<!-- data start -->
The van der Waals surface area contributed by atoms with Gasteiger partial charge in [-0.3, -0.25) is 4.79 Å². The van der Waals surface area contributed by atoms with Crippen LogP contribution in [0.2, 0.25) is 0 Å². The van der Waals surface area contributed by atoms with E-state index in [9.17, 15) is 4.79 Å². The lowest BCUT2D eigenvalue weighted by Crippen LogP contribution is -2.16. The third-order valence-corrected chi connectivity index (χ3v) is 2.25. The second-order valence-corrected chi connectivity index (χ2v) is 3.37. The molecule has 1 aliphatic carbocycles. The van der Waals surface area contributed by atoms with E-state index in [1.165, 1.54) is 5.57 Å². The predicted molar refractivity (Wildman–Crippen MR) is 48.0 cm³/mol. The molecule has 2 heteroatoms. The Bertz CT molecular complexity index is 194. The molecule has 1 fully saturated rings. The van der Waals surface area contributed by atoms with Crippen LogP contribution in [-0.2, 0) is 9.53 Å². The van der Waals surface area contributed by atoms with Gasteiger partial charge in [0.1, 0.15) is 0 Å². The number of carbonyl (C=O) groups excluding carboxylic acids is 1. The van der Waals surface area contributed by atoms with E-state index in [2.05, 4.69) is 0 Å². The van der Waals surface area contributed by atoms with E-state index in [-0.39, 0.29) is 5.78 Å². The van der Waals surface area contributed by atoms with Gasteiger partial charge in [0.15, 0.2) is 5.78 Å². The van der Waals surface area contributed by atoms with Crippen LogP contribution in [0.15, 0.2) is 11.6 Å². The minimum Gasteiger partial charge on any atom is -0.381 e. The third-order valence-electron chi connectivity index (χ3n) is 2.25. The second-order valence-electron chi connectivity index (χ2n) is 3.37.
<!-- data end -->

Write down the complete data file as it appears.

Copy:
The van der Waals surface area contributed by atoms with Gasteiger partial charge in [-0.3, -0.25) is 4.79 Å². The van der Waals surface area contributed by atoms with Crippen LogP contribution in [0.2, 0.25) is 0 Å². The van der Waals surface area contributed by atoms with E-state index in [9.17, 15) is 4.79 Å². The lowest BCUT2D eigenvalue weighted by Crippen LogP contribution is -2.16. The third-order valence-corrected chi connectivity index (χ3v) is 2.25. The second-order valence-corrected chi connectivity index (χ2v) is 3.37. The molecule has 1 aliphatic carbocycles. The van der Waals surface area contributed by atoms with E-state index in [1.165, 1.54) is 5.57 Å². The predicted molar refractivity (Wildman–Crippen MR) is 48.0 cm³/mol. The molecule has 2 heteroatoms. The Bertz CT molecular complexity index is 194. The molecule has 1 fully saturated rings. The van der Waals surface area contributed by atoms with Crippen LogP contribution in [-0.2, 0) is 9.53 Å². The van der Waals surface area contributed by atoms with Gasteiger partial charge in [0.1, 0.15) is 0 Å². The number of carbonyl (C=O) groups excluding carboxylic acids is 1. The van der Waals surface area contributed by atoms with E-state index in [2.05, 4.69) is 0 Å². The van der Waals surface area contributed by atoms with E-state index in [-0.39, 0.29) is 5.78 Å². The van der Waals surface area contributed by atoms with Gasteiger partial charge in [0.15, 0.2) is 5.78 Å². The van der Waals surface area contributed by atoms with Crippen LogP contribution in [0.15, 0.2) is 11.6 Å². The minimum Gasteiger partial charge on any atom is -0.381 e. The third-order valence-electron chi connectivity index (χ3n) is 2.25. The second-order valence-electron chi connectivity index (χ2n) is 3.37.